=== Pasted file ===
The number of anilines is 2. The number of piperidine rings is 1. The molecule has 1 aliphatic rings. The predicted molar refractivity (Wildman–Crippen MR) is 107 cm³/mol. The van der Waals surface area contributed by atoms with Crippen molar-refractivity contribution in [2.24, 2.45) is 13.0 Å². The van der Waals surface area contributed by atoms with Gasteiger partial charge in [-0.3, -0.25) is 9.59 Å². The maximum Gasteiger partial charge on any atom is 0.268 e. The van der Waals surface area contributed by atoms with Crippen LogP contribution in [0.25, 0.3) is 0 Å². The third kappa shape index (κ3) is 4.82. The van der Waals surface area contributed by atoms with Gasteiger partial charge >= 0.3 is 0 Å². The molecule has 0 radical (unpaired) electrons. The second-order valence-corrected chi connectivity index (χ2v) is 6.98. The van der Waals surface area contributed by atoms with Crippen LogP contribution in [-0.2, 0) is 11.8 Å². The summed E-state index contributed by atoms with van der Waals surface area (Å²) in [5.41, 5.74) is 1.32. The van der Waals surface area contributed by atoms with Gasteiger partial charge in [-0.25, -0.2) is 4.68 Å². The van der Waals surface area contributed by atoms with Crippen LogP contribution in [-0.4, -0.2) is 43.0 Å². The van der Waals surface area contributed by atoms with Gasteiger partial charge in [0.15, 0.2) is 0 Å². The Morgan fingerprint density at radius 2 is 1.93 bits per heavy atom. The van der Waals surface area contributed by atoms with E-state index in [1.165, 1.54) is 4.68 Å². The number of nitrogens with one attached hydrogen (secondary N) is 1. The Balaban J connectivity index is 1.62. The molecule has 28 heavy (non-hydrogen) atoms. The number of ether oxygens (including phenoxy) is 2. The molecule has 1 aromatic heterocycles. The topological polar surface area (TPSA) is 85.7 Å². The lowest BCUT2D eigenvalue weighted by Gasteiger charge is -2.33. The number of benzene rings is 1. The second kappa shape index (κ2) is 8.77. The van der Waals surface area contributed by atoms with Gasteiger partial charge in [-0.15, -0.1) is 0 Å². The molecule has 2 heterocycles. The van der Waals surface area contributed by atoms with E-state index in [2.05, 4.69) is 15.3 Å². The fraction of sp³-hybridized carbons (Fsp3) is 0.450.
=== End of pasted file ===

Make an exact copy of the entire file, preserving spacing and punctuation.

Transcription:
The number of anilines is 2. The number of piperidine rings is 1. The molecule has 1 aliphatic rings. The predicted molar refractivity (Wildman–Crippen MR) is 107 cm³/mol. The van der Waals surface area contributed by atoms with Crippen molar-refractivity contribution in [2.24, 2.45) is 13.0 Å². The van der Waals surface area contributed by atoms with Gasteiger partial charge in [-0.3, -0.25) is 9.59 Å². The maximum Gasteiger partial charge on any atom is 0.268 e. The van der Waals surface area contributed by atoms with Crippen LogP contribution in [0.25, 0.3) is 0 Å². The third kappa shape index (κ3) is 4.82. The van der Waals surface area contributed by atoms with Gasteiger partial charge >= 0.3 is 0 Å². The molecule has 0 radical (unpaired) electrons. The second-order valence-corrected chi connectivity index (χ2v) is 6.98. The van der Waals surface area contributed by atoms with Crippen LogP contribution in [-0.2, 0) is 11.8 Å². The summed E-state index contributed by atoms with van der Waals surface area (Å²) in [5.41, 5.74) is 1.32. The van der Waals surface area contributed by atoms with Gasteiger partial charge in [-0.25, -0.2) is 4.68 Å². The van der Waals surface area contributed by atoms with Crippen LogP contribution in [-0.4, -0.2) is 43.0 Å². The van der Waals surface area contributed by atoms with Gasteiger partial charge in [0.15, 0.2) is 0 Å². The Morgan fingerprint density at radius 2 is 1.93 bits per heavy atom. The van der Waals surface area contributed by atoms with E-state index in [1.165, 1.54) is 4.68 Å². The number of nitrogens with one attached hydrogen (secondary N) is 1. The Balaban J connectivity index is 1.62. The molecule has 28 heavy (non-hydrogen) atoms. The number of ether oxygens (including phenoxy) is 2. The molecule has 1 aromatic heterocycles. The topological polar surface area (TPSA) is 85.7 Å². The lowest BCUT2D eigenvalue weighted by Gasteiger charge is -2.33. The number of benzene rings is 1. The second kappa shape index (κ2) is 8.77. The van der Waals surface area contributed by atoms with Gasteiger partial charge in [-0.15, -0.1) is 0 Å². The molecule has 2 heterocycles. The van der Waals surface area contributed by atoms with E-state index in [2.05, 4.69) is 15.3 Å². The fraction of sp³-hybridized carbons (Fsp3) is 0.450.